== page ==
firm grounding in the foundational skills of reading serves as the essential building block for ensuring that these goals are met. This requires a well-defined and rigorous focus on such important components of the foundational skills as Phonemic Awareness, Phonics, High-Frequency Words, and Decoding. These foundational skills serve as the building blocks for focusing on building knowledge .
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A. Motivation to Write Skills B. Writing as a Process C. Conventions in Writing 1. Foundational Language Skills 2. Comprehension Skills : 3. Response Skills 4. Multiple Genres 5. Author's Purpose and Craft 6. Composition Inquiry andResearch 1. Foundational Language Skills 2. Comprehension Skills 3. Response Skills : 4. Multiple Genres 5.
Skills, Kindergarten, standard 1, and RF.5.3 stands for Reading Standards: Foundational Skills, grade 5, standard 3. ELs entering school after kindergarten who need specific instruction in English foundational literacy skills based on the RF Stand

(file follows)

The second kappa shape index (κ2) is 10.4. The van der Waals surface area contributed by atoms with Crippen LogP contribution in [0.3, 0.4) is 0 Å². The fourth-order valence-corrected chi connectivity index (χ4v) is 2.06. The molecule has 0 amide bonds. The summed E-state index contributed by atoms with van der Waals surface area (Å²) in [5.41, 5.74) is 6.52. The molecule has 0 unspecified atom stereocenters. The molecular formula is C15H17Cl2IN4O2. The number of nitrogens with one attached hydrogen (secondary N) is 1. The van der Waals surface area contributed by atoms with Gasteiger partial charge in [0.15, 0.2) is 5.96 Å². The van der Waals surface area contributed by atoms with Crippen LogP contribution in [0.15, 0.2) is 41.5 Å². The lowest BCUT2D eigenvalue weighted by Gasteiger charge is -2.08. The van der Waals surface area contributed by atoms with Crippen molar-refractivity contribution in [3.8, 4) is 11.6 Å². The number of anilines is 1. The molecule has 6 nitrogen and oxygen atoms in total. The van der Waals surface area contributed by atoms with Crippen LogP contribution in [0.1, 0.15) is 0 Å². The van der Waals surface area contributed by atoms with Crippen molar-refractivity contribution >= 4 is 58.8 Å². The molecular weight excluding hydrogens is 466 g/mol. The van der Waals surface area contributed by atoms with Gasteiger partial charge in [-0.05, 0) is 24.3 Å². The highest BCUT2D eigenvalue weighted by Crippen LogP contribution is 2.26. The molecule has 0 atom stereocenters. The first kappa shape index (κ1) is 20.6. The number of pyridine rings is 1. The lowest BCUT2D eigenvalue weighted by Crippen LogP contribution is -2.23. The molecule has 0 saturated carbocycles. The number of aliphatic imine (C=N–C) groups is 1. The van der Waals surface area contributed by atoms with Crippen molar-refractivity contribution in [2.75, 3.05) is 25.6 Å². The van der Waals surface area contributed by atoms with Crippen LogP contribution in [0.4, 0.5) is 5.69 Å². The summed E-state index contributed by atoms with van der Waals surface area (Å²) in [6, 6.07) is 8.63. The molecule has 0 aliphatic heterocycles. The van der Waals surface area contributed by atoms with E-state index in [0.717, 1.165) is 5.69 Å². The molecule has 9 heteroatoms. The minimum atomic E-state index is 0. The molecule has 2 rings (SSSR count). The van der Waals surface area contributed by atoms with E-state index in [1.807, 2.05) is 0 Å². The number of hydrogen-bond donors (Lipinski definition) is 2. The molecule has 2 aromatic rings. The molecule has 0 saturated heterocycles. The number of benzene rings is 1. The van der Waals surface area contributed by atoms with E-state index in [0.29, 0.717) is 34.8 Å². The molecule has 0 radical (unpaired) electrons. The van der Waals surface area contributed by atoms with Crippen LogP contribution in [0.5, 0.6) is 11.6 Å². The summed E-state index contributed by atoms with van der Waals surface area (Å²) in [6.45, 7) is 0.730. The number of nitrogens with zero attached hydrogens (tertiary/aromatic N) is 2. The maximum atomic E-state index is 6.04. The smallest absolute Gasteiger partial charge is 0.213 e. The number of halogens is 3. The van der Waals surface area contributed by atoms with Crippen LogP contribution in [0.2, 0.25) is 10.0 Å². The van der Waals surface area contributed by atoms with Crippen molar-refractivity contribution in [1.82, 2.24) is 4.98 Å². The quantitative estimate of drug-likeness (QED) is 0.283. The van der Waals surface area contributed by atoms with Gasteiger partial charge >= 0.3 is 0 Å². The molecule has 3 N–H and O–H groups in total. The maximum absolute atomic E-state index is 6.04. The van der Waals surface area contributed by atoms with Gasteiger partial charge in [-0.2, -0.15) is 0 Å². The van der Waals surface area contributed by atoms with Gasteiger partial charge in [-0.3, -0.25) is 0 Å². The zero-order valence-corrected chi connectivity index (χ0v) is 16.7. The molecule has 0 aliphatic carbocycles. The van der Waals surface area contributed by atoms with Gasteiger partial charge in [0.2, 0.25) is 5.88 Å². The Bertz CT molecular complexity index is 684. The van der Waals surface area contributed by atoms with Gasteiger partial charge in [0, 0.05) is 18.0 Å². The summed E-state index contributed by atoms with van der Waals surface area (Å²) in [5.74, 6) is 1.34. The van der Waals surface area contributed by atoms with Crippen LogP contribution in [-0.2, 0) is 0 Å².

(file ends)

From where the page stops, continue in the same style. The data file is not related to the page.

Foundational Skills Practice Strategies—Kindergarten and First Grade To develop their foundational skills in reading and writing, students need practice. All students will need some practice, and many students benefit from lots of practice
POR POR Part of the Academic Professional Development Framework Peer Observation and Review of teaching and learning 1 Contents Section one: Policy outline and summary 2 Section two: The process of peer observation and review 3 Section three: Planning for peer observation and review 4 Section four: A - Observation of teaching and learning 5 A1 Peer observation of teaching and learning
A-Level Business Studies Question and Answers 2020/2021 All copyright and publishing rights are owned by S-cool. First created in 2000 and updated in 2013, 2015 & 2020. 2 Contents People in the Workplace (Questions) . 3 People in the Workplace (Answers) . 4 Budgeting, Costing and Investment (Questions). 6 Budgeting, Costing and Investment (Answers) . 7 Business Objectives and .